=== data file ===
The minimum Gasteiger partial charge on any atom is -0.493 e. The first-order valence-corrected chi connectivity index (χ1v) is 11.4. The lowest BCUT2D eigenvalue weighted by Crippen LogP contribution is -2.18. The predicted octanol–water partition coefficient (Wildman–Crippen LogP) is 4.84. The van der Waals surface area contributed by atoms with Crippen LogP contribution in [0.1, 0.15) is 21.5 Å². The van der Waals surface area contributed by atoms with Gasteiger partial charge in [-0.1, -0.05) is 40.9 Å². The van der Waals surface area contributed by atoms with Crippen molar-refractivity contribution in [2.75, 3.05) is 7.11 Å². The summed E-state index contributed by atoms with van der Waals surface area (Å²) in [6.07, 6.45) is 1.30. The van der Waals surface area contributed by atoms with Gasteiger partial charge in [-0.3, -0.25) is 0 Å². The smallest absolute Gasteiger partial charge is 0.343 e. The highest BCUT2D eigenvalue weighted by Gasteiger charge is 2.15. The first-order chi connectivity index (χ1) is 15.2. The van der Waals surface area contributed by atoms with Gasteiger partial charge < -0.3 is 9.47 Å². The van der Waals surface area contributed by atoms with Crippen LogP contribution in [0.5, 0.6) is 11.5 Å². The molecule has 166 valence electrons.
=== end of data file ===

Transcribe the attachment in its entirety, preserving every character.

The minimum Gasteiger partial charge on any atom is -0.493 e. The first-order valence-corrected chi connectivity index (χ1v) is 11.4. The lowest BCUT2D eigenvalue weighted by Crippen LogP contribution is -2.18. The predicted octanol–water partition coefficient (Wildman–Crippen LogP) is 4.84. The van der Waals surface area contributed by atoms with Crippen LogP contribution in [0.1, 0.15) is 21.5 Å². The van der Waals surface area contributed by atoms with Gasteiger partial charge in [-0.1, -0.05) is 40.9 Å². The van der Waals surface area contributed by atoms with Crippen molar-refractivity contribution in [2.75, 3.05) is 7.11 Å². The summed E-state index contributed by atoms with van der Waals surface area (Å²) in [6.07, 6.45) is 1.30. The van der Waals surface area contributed by atoms with Gasteiger partial charge in [-0.3, -0.25) is 0 Å². The smallest absolute Gasteiger partial charge is 0.343 e. The highest BCUT2D eigenvalue weighted by Gasteiger charge is 2.15. The first-order chi connectivity index (χ1) is 15.2. The van der Waals surface area contributed by atoms with Gasteiger partial charge < -0.3 is 9.47 Å². The van der Waals surface area contributed by atoms with Crippen LogP contribution in [0.5, 0.6) is 11.5 Å². The molecule has 166 valence electrons.